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CTA at the Close: Tomorrows thoughts

From the viewpoint of a 40+ year futures, options, and cash commodity trader and onetime floor scalping trader.


Back when I was a floor trader on the Minneapolis Exchange (now the CME) there was only the day session. There was no globex session so at the end of the trading day we would look in the crystal ball and attempt to figure what the market may do tomorrow using technical analysis. We would re-evaluate our plans an hour or two before the morning open as fundamental news overnight may be important.

  1. At the end of our current session we would take the day’s high, low, and close of the day and plot on our chart for the next day.
  2. We would add the prices of the high, low, and close and then divide by three and plot this number on the chart …. This was known as the Floor Trader Pivot or simply the Pivot.
  3. We would also look at the high/low range of the past four and seven days.


So how did we look at these three points to forecast tomorrow


  1. If the close was in the middle of range of the today’s session tomorrow may be a consolidation day with a sideways choppy up and down market with no direction. If the day’s close was in the upper 10% of the day’s range our bias would be to possibly see a move beyond the present day high and possibly a gap move to a higher resistance (sell) zone. Same would be the case if the close was in the lower 10% of the range with an expected move to a lower support (buy) zone beyond the low of our current session.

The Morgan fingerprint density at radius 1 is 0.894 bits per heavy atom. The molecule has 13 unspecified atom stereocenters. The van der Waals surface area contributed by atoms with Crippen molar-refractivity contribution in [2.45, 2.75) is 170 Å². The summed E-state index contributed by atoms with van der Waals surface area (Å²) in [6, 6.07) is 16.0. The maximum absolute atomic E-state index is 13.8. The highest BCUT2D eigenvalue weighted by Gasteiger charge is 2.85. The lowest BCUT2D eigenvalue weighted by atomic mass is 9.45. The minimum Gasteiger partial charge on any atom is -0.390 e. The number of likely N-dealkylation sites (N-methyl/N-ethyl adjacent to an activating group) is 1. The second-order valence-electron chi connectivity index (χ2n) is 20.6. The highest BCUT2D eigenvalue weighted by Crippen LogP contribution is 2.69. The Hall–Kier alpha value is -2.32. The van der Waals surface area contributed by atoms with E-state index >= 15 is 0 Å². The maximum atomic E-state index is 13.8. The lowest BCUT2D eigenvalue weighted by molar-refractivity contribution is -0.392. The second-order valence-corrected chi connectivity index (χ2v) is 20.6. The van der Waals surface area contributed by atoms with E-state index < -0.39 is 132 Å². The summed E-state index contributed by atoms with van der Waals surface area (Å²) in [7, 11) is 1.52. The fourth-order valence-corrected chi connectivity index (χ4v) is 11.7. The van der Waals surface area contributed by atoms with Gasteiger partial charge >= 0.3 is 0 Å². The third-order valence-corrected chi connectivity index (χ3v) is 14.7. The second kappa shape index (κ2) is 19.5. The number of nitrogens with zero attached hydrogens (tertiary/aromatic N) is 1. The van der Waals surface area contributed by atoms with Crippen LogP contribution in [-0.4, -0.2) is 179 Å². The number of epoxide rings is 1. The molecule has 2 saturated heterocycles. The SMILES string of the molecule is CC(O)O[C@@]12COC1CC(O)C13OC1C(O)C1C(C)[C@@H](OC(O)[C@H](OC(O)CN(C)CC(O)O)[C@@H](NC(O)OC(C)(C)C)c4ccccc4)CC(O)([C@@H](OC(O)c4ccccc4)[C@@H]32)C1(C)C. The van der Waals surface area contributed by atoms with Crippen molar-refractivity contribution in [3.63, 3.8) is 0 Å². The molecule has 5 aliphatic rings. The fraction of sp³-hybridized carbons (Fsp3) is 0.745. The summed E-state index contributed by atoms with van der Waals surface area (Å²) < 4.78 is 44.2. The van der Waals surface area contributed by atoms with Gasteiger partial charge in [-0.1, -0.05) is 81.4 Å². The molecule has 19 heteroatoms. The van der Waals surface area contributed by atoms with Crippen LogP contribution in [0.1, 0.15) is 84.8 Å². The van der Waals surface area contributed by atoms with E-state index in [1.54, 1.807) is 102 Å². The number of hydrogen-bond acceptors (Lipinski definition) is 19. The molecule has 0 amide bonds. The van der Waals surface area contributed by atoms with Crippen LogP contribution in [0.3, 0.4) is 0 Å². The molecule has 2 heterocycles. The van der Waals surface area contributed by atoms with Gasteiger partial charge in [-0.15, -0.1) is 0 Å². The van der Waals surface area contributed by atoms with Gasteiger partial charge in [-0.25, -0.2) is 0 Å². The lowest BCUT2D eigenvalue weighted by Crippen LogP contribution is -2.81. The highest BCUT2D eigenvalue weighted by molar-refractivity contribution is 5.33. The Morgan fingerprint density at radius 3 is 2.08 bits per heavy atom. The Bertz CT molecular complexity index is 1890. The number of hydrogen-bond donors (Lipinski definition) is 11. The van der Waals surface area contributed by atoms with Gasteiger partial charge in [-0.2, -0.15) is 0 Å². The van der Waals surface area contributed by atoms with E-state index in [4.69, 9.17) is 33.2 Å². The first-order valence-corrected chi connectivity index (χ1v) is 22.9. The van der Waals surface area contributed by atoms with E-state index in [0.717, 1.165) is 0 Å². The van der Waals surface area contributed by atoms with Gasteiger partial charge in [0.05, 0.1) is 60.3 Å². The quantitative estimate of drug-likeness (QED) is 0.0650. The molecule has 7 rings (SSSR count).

2. The floor trader pivot was used by the floor trader to decide whether to buy first and sell second or vice-versa. The pivot was an indicator that said if the market is above the pivot most momentum of the market will be up therefore being a floor trader and scalper of one, two, or three ticks if the market jumped we wanted to be on the side of momentum.
  3. The high/low range of the current session was compared to the daily ranges of the last four and seven days that included the current days
    session. If the current sessions range was narrower than the last four or the last seven, we would be expecting an exciting day in the following session. This is known as NR4 and NR7 (narrow range 4 and narrow range 7) volatility signs.


In today’s world we also use Bollinger band squeeze and bulge zones with the ATR (average true range) for potential extreme moves up or down …. And support and resistance zones created by apps like Auto-UFOs that plots regions of potential greater numbers of un-filled orders waiting to be filled and the Chart Candy Anticipated Move app that uses a statistical probability of how far the current move may extend to in either direction.